Accelerating climate change has unleashed historic storms, floods, and fires. To reduce emissions, the world is moving away from fossil fuels toward electrification through cleaner sources. Yet the U.S. electric utility system, much of it built a century ago, is not only failing to stand up under these conditions, but in some instances actually sparking the wildfires. Moreover, just as we are increasing our reliance on electricity for critical needs—including transportation, heating, communication, data, and medical devices the United States has suffered a growing number of blackouts, brownouts, and preventative public safety power shutoffs.
Twenty-first century technologies, such as rooftop photovoltaic solar, improved batteries, and microgrid controllers, have made clean energy microgrids increasingly appealing as a defense. The military and corporations have turned to electricity self-sufficiency in the form of stand-alone microgrids to limit their vulnerability and provide reliability and resilience in response to utility failures.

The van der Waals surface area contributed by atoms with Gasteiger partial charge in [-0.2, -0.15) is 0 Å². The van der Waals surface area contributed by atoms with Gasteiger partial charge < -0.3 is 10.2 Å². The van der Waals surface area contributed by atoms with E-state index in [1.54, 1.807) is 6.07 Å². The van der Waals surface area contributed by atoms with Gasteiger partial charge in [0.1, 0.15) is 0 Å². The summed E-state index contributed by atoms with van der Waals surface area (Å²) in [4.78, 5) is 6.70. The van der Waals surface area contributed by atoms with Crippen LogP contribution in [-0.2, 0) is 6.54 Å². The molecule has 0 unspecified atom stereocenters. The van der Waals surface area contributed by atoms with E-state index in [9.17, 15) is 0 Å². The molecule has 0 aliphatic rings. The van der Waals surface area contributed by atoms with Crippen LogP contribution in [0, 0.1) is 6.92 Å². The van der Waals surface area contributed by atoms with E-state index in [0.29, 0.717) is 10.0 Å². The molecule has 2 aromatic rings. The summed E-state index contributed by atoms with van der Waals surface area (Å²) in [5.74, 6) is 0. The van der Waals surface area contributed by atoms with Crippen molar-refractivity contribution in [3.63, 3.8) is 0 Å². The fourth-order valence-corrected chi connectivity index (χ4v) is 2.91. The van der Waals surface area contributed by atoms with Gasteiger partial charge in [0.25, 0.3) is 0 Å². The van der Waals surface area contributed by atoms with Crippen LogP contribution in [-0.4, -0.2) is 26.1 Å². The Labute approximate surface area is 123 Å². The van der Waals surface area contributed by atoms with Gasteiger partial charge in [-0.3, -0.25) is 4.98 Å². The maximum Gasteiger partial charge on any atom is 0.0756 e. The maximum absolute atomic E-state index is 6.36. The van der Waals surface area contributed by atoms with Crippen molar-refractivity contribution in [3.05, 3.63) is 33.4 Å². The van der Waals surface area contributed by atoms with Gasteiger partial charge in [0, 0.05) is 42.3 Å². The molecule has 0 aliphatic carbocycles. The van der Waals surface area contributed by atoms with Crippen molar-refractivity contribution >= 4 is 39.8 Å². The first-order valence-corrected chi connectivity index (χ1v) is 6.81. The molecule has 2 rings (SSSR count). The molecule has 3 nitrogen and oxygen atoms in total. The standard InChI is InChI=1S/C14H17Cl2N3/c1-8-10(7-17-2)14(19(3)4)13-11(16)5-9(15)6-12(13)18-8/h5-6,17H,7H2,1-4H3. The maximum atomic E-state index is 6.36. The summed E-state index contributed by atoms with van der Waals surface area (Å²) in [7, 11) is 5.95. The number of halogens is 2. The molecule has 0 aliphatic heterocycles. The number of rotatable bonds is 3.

Yet grid-connected microgrids are still struggling to gain a toehold in territories now served by large for-profit utility companies. This for-profit model is the dominant form of electricity service in the United States, and resistance from these companies, as well as from some of the entrenched businesses and regulators whose jobs depend on perpetuation of this century-old model, has stalled deployment of new technologies. These obstacles have recently hindered the construction of microgrids, preventing development of a type of system that could provide critical back-up services to disadvantaged communities who lack resources to advocate for themselves or to purchase energy alternatives. Providing critical back-up power as a defense for those who can least protect themselves through these community microgrids could both literally and figuratively provide shelter from the storms.